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How to Control Those Extra Robotic Limbs You've Always Wanted

MIT researchers show how you can control an extra pair of robotic legs using your chest and belly

3 min read
MIT Extra Robotic Limbs
Users demonstrate a prototype of MIT's extra robotic limbs providing additional support to the body (left and middle). To control the robotic limbs, a user wears a sensor vest that measures EMG activity of four pectoral and abdominal muscles (right). By learning to voluntarily contract those muscles, the user can position the limbs to help with physical tasks.
Photos: MIT

I am personally very excited to adopt a few extra robotic limbs, because I have a desperate need to improve my ski-boxing. Other people are probably interested in extra robotic limbs for less exciting reasons, like helping them do their jobs without getting injured. We’ve seen a bunch of research into this area recently, along with a variety of prototypes, and many of them seem like they have the potential to be useful and practical for ski-boxing and whatever else. The difficult thing at this point is controlling those extra limbs, because if you’re using one of your real limbs to control a fake limb, it’s not clear that you’re really coming out ahead.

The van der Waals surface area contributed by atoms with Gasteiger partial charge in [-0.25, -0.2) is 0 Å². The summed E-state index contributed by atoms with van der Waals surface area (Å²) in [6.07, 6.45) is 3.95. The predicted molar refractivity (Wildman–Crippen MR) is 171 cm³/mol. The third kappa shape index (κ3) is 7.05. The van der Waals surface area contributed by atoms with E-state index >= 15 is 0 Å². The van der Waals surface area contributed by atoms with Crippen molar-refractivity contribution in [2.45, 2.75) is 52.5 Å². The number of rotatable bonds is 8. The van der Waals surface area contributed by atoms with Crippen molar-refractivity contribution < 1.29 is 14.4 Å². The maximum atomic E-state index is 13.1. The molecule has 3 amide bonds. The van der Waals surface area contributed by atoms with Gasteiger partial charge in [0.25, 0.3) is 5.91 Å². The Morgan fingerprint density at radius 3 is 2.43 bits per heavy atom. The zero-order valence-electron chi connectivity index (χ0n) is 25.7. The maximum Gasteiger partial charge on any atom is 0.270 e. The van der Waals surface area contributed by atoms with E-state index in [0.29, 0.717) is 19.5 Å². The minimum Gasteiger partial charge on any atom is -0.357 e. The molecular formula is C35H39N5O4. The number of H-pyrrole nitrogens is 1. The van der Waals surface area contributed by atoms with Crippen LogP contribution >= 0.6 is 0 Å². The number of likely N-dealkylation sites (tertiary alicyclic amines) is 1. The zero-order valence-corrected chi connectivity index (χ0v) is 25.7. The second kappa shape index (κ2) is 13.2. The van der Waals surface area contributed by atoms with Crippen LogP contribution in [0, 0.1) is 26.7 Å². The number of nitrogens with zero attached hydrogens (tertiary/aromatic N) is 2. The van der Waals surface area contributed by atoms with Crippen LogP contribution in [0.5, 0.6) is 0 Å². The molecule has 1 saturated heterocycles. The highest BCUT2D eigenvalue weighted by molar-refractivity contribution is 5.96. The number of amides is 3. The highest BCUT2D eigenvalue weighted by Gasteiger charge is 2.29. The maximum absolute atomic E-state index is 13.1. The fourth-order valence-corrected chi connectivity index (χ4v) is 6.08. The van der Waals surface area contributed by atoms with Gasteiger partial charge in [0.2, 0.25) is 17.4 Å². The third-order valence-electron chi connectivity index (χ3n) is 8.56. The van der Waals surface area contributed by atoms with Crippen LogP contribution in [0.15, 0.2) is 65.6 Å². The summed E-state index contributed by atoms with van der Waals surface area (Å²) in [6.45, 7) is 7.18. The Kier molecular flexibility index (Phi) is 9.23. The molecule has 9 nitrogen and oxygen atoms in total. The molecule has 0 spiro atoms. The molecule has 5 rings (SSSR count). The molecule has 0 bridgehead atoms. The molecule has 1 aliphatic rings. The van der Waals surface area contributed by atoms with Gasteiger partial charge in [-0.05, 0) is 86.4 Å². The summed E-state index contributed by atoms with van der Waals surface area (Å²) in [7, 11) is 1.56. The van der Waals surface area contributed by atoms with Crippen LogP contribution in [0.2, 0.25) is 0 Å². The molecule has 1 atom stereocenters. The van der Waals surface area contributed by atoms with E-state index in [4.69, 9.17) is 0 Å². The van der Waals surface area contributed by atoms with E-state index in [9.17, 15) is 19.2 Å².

At the IEEE International Conference on Robotics and Automation (ICRA) last month, researchers from MIT presented a paper on “Independent, Voluntary Control of Extra Robotic Limbs,” which seeks to develop a control system for an extra pair of robotic waist-appendages that’s easy and comfortable to use and doesn’t interfere with control of your real arms and legs.

The researchers also needed to answer the question of whether our puny human brains are able to handle six individual limbs instead of just four. Their solution involves hijacking a couple muscle groups in your torso.

Here’s the problem with controlling extra robotic limbs or hands: Much of the time, the way that it’s done involves using one of your existing limbs, like controlling an extra arm with your toes. Doing it this way, however, can be kind of limiting when you want to use your real appendages for other things, like walking. 

MIT PhD candidate Federico Parietti and engineering professor Harry Asada wanted to come up with a way of controlling a pair of extra limbs that would still allow for full control of your regular legs and arms. In addition to figuring out physically how to make this work, they also needed to answer the question of whether our puny human brains are able to handle six individual limbs instead of just four. Their solution involves hijacking a couple muscle groups in your torso and using them to control the robotic limbs. This can take some practice.

Here’s how they explain the idea, from the abstract:

In order to control additional robotic limbs as if they were part of the user’s body, we need voluntary signals that are independent of natural limb motions and comfortable to measure. One suitable solution—explored in this study—is the use of muscle activation signals generated by the torso. We hypothesize that a human is competent to move the extra limbs voluntarily and independently without interfering with the natural arms and legs.